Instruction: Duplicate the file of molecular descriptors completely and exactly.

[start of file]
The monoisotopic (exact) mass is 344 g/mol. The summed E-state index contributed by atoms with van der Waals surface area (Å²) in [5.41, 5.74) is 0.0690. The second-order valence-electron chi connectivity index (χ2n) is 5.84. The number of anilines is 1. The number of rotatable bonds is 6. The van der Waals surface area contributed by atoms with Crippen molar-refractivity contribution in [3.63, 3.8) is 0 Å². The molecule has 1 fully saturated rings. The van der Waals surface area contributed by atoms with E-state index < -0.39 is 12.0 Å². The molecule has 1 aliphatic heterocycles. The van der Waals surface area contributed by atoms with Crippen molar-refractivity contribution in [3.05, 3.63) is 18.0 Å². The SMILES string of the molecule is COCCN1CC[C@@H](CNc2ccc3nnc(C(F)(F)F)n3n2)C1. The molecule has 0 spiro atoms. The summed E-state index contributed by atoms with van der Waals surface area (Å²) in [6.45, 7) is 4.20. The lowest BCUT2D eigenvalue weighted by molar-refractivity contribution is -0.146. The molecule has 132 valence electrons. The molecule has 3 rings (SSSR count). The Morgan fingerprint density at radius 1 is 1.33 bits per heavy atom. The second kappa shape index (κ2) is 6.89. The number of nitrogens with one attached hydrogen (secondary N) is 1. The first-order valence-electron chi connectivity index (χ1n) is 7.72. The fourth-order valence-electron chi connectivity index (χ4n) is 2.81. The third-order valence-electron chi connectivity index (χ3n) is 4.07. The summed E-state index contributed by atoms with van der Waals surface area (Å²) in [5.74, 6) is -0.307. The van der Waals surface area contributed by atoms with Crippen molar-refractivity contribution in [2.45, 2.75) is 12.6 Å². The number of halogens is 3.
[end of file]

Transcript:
The monoisotopic (exact) mass is 344 g/mol. The summed E-state index contributed by atoms with van der Waals surface area (Å²) in [5.41, 5.74) is 0.0690. The second-order valence-electron chi connectivity index (χ2n) is 5.84. The number of anilines is 1. The number of rotatable bonds is 6. The van der Waals surface area contributed by atoms with Crippen molar-refractivity contribution in [3.63, 3.8) is 0 Å². The molecule has 1 fully saturated rings. The van der Waals surface area contributed by atoms with E-state index < -0.39 is 12.0 Å². The molecule has 1 aliphatic heterocycles. The van der Waals surface area contributed by atoms with Crippen molar-refractivity contribution in [3.05, 3.63) is 18.0 Å². The SMILES string of the molecule is COCCN1CC[C@@H](CNc2ccc3nnc(C(F)(F)F)n3n2)C1. The molecule has 0 spiro atoms. The summed E-state index contributed by atoms with van der Waals surface area (Å²) in [6.45, 7) is 4.20. The lowest BCUT2D eigenvalue weighted by molar-refractivity contribution is -0.146. The molecule has 132 valence electrons. The molecule has 3 rings (SSSR count). The Morgan fingerprint density at radius 1 is 1.33 bits per heavy atom. The second kappa shape index (κ2) is 6.89. The number of nitrogens with one attached hydrogen (secondary N) is 1. The first-order valence-electron chi connectivity index (χ1n) is 7.72. The fourth-order valence-electron chi connectivity index (χ4n) is 2.81. The third-order valence-electron chi connectivity index (χ3n) is 4.07. The summed E-state index contributed by atoms with van der Waals surface area (Å²) in [5.74, 6) is -0.307. The van der Waals surface area contributed by atoms with Crippen molar-refractivity contribution in [2.45, 2.75) is 12.6 Å². The number of halogens is 3.